The Struggle is Real (Cheese)

Click, clack, click, clack.

There go my chubby, brown fingers flapping against the keyboard, typing out, “Where is the nearest Red Lobster?”

Unsurprisingly, Google Maps reported to me that even GOOGLE could not find a Red Lobster close to me.

My spirit dampened, but not deterred, I decided to turn to Pinterest. Pinterest provided me with a little ray of hope in the form of a “Better than Red Lobster’s Cheddar Bay Biscuits” recipe.

The only problem was, well, that there was more than one problem.

  1. No way someone from Pinterest had mastered the guilty delciousness of Red Lobster’s biscuits.


Like almost every thing in Lagos, cheddar cheese is quite expensive. It is good, but expensive. The cheddar cheese that you find in stores here is made from pampered European cows, those cows that roam the pastures freely, getting gentle pats on the head from European Farmer Brown, all while taking some selfies with their newest generation iPhones.  You know, the way cows should be treated, the opposite of how most of them are treated back home in the States.

And since I did not have any of that delicious, and pricey, cheddar cheese, I scoured the fridge for a substitute and found the following:


Grade A, all (not) American, cheddar cheese product. I said to myself “YOLO” and proceeded to cut it into tiny little strips to mix into my biscuit batter.


I meticulously cut those little cheese flaps into strips, like this:


And then, I cut those strips into little cubes. But, I did not take a picture of the cubes because I thought that:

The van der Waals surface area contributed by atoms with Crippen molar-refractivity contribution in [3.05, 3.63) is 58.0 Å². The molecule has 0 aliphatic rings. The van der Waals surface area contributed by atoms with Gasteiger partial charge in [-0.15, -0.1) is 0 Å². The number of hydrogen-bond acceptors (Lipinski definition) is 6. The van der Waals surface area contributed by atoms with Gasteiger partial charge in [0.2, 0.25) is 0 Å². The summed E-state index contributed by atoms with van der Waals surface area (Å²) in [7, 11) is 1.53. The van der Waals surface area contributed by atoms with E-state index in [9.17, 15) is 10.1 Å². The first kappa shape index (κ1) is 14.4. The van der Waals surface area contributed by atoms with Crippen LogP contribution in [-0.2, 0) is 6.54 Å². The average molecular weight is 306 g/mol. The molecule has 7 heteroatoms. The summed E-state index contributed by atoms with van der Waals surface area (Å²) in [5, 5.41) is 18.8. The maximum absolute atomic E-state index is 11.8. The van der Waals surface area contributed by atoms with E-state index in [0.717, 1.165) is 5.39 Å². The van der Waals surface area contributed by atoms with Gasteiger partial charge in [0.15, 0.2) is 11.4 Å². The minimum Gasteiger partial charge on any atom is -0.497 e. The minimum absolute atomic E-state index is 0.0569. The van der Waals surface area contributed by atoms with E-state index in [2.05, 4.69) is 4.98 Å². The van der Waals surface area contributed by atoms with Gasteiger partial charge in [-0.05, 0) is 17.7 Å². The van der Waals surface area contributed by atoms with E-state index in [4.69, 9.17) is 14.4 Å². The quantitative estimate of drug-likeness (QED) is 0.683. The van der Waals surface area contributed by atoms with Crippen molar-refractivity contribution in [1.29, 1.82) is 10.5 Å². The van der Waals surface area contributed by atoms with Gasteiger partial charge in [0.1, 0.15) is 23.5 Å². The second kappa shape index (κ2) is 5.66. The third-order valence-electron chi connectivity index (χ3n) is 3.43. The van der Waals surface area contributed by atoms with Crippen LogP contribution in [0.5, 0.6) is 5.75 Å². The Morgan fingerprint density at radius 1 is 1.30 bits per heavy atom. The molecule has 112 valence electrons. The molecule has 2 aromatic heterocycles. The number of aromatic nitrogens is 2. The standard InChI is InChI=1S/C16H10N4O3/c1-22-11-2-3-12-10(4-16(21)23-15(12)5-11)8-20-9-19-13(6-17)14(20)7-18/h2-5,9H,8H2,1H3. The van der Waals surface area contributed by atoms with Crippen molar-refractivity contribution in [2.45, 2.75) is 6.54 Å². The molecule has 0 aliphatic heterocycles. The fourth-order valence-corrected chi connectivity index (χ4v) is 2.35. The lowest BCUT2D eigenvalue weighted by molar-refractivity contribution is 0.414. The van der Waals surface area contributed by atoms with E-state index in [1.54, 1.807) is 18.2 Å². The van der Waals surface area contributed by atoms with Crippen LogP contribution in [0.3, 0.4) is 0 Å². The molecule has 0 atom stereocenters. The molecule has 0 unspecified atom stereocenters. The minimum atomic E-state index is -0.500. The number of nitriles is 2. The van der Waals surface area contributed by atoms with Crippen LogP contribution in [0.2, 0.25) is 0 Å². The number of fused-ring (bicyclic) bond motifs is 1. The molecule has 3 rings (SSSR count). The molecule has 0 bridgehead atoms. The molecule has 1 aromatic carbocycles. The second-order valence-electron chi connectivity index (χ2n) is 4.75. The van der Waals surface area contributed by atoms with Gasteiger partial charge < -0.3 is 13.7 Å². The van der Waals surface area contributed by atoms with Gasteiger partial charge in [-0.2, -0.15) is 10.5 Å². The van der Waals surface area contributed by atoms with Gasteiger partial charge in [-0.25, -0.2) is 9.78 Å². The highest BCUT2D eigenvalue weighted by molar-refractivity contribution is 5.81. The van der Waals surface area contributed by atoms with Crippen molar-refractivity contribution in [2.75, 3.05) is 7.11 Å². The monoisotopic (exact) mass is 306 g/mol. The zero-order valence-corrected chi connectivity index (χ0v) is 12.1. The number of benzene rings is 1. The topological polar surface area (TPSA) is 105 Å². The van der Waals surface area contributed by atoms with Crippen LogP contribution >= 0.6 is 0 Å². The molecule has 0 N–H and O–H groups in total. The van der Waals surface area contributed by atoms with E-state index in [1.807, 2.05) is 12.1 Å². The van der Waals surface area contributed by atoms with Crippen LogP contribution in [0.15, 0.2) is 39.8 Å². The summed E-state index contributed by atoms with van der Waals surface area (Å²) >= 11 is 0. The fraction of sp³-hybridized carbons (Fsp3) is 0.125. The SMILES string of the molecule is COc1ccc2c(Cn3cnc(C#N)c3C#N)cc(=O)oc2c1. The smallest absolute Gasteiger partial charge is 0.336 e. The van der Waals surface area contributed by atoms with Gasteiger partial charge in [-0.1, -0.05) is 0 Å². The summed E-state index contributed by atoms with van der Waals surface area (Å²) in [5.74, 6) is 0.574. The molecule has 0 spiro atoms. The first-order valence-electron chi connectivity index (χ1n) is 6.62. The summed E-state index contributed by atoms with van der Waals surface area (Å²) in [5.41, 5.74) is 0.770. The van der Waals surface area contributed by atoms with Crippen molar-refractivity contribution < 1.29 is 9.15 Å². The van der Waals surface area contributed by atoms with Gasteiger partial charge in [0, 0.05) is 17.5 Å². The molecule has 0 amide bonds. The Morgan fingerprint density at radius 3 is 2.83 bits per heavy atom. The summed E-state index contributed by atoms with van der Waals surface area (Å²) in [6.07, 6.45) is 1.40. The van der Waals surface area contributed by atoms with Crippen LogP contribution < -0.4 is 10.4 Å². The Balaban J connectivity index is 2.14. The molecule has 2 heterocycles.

1. No one is probably going to read this anyway
  2. If you’re still reading this, you are smart enough to know what a cube of cheddar cheese product looks like
  3. I am writing a blog post about cutting cheddar cheese product into cubes. The only reason this is remotely interesting is because I am doing it while stationed in a foreign country


I decided to write about this cheddar cheese product substitution because I make a LOT of substitutions in my cooking when I cook here in Lagos, which is pretty much every day.

The final product turned out like this:


A few things about these little things:

  1. They’re REALLY UGLY
  2. The cheddar cheese product melted like actual cheddar cheese
  3. They were quite tasty, aside from needing to add a bit more salt to the recipe
  4. I felt like a culinary genius

What are your thoughts? Have you ever made a recipe substitution? If so, what? Leave me a comment.

Until tomorrow, my friends!

P.S. : In full disclosure, I must admit that these were NOT better than Red Lobster’s.


3 thoughts on “The Struggle is Real (Cheese)

Add yours

Leave a Reply

Fill in your details below or click an icon to log in: Logo

You are commenting using your account. Log Out /  Change )

Google+ photo

You are commenting using your Google+ account. Log Out /  Change )

Twitter picture

You are commenting using your Twitter account. Log Out /  Change )

Facebook photo

You are commenting using your Facebook account. Log Out /  Change )


Connecting to %s

Powered by

Up ↑

%d bloggers like this: